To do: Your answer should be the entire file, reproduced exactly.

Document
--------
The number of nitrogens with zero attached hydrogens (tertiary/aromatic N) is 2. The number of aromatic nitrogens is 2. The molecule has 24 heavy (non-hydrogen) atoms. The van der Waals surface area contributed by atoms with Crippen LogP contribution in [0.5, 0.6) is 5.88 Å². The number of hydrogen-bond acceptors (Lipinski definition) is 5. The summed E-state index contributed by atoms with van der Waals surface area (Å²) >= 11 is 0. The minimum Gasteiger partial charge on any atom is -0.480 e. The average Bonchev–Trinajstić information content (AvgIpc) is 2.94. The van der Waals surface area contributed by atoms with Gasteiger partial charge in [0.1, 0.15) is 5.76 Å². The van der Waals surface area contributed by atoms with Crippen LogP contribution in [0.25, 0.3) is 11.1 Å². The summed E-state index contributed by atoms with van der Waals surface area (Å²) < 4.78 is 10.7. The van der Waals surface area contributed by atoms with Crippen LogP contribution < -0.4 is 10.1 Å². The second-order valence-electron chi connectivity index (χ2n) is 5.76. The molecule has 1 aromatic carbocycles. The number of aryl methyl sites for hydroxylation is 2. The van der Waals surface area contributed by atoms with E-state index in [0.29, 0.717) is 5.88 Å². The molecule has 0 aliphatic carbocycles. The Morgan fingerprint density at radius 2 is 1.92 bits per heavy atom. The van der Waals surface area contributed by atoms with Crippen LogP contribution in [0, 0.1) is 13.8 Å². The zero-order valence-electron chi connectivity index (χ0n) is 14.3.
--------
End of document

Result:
The number of nitrogens with zero attached hydrogens (tertiary/aromatic N) is 2. The number of aromatic nitrogens is 2. The molecule has 24 heavy (non-hydrogen) atoms. The van der Waals surface area contributed by atoms with Crippen LogP contribution in [0.5, 0.6) is 5.88 Å². The number of hydrogen-bond acceptors (Lipinski definition) is 5. The summed E-state index contributed by atoms with van der Waals surface area (Å²) >= 11 is 0. The minimum Gasteiger partial charge on any atom is -0.480 e. The average Bonchev–Trinajstić information content (AvgIpc) is 2.94. The van der Waals surface area contributed by atoms with Gasteiger partial charge in [0.1, 0.15) is 5.76 Å². The van der Waals surface area contributed by atoms with Crippen LogP contribution in [0.25, 0.3) is 11.1 Å². The summed E-state index contributed by atoms with van der Waals surface area (Å²) < 4.78 is 10.7. The van der Waals surface area contributed by atoms with Crippen LogP contribution < -0.4 is 10.1 Å². The second-order valence-electron chi connectivity index (χ2n) is 5.76. The molecule has 1 aromatic carbocycles. The number of aryl methyl sites for hydroxylation is 2. The van der Waals surface area contributed by atoms with E-state index in [0.29, 0.717) is 5.88 Å². The molecule has 0 aliphatic carbocycles. The Morgan fingerprint density at radius 2 is 1.92 bits per heavy atom. The van der Waals surface area contributed by atoms with Crippen LogP contribution in [0, 0.1) is 13.8 Å². The zero-order valence-electron chi connectivity index (χ0n) is 14.3.